The Finance Bill 2013 has introduced a fresh tax generation instrument by means of an amnesty scheme called the ‘Service Tax Voluntary Compliance Encouragement Scheme, 2013.
As per the Budget documents, the Scheme has been implemented to encourage voluntary compliance by persons who have not paid service tax dues or filed service tax returns for the period 1 October 2007 to 31 December 2012. Under the Scheme, such persons can make a declaration as regards their service tax liabilities, pay the tax and obtain immunities, including payment of penalty, interest (which, under the service tax regime, is quite steep) and other proceedings.
This write-up briefly analysis the Scheme and highlights certain issues that appear to arise from it.
The Scheme specifies certain eligibility criteria for prospective participants. As per the Bill, the benefits of the Scheme would be available to all persons to whom no notice or order of determination of tax dues has been raised or issue before 1 March 2013. Further, even an assessee who has not filed service tax return for the period in respect to which he seeks to make a disclosure, can also participate.
However, the following persons may not qualify to participate in the Scheme: (i) against whom an enquiry or investigation for non-payment or short levy of service tax has been initiated by way of a search, issuance of summons or action requiring production of documents, accounts or other evidences etc.; and (ii) where an audit is pending.
The procedure for availing the Scheme involves making necessary declarations before the 31 December 2013, depositing at least 50% of the dues in such declaration by that date, and making payment of the remainder by 30 June 2014. It is also provided that the declaration would become final upon issuance of an acknowledgement of discharge by the tax authorities, pursuant to which the declaration would attain finality and the matter would not be reopened. Further, as regards reopening, the Scheme provides the tax department a period of one year to reopen a declaration if it has reasons to believe that the declaration made by the declarant is sustainably false.
The Scheme is a first of its kind to be introduced in the field of indirect taxation. Earlier, a scheme known as the Voluntary Disclosure of Income Scheme had been introduced in the area of direct taxation, which, if sources are to be believed, was widely successful in expanding the tax base.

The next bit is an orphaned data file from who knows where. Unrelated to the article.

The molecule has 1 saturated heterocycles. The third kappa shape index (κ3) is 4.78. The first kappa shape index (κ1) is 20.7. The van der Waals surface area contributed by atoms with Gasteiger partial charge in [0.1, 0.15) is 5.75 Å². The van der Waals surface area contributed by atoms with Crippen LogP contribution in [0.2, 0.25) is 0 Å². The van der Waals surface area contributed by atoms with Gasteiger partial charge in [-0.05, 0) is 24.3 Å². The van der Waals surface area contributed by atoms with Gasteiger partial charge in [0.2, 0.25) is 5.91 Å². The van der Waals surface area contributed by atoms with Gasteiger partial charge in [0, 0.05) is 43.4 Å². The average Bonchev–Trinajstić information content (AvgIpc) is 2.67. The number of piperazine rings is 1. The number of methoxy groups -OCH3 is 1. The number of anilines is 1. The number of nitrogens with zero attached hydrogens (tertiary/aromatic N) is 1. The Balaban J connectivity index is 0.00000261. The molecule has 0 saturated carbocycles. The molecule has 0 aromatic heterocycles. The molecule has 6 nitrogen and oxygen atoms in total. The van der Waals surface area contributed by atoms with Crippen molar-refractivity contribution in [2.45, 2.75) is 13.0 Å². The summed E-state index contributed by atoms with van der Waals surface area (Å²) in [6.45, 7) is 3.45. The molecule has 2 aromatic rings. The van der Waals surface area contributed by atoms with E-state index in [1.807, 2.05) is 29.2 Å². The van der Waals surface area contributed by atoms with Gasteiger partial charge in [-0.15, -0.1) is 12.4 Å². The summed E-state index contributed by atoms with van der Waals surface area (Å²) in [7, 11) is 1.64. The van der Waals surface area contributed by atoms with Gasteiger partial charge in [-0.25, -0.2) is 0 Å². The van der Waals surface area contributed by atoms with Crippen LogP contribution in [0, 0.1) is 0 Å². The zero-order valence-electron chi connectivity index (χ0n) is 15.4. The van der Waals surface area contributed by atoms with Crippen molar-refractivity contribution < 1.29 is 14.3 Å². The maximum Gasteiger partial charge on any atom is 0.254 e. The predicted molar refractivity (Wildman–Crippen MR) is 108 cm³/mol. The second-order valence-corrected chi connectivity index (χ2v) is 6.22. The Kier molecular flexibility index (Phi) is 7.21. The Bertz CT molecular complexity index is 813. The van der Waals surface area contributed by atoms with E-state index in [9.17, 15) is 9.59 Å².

It is pertinent to note that on an examination of the Scheme, the following issues come to light:
(a) As per the terminology of the Bill, all persons (subject to certain exceptions) are entitled to participate in the Scheme. Hence, such definition seems to cover even such persons/entities who have not procured registration under the service tax regime for payment of tax. However, as per the extant provisions of the service tax law, any person liable to pay service tax is mandated to obtain registration under the relevant provisions. The Scheme does not address how non-registered entities would be made to pay their service tax dues;
(b) The Scheme does not appear to provide any respite to persons who have filed their returns and paid their taxes ‘honestly’ and ‘genuinely’ but due to some genuine reasons, fail to pay complete amounts of service tax and come within the possibility of being prosecuted under the service tax regime. This makes the Scheme extremely defaulter friendly;
(c) The Scheme does not appear to suggest mandatory scrutiny for all declarations that are presented under the Scheme. It is noteworthy that the Scheme seeks to cover service tax defaulters and an absence of an imperative scrutiny mechanism may provide a leeway to the participants to get away without making true and adequate disclosures, and would result in short recovery of tax;
(d) As per the Scheme, that an amount paid in connection with a declaration would not be refundable. However, the service tax regime provides a mechanism for refund of service tax payable erroneously to the service tax authorities in certain situation. Such non-refund provision entails that every declarant in the Scheme should be sure of its coverage under the Scheme, should be sure of whether it is required to pay service tax and be diligent at the time of computation its service tax liability; and
(e) Viewing the Scheme from one side, it appears to be extremely attractive for defaulters to comply with and gain immunity for interest, penalties and other proceedings in the process. Another view could be that an amnesty scheme such as the Scheme reflects weak enforcement capabilities of the government. If that be the case, then the entire objective behind spreading the service tax base would be futile if the government does not possess the required infrastructure/capabilities to cast the service tax net widely.
-- The author is a tax lawyer with Krishnomics Legal, a Delhi based corporate law firm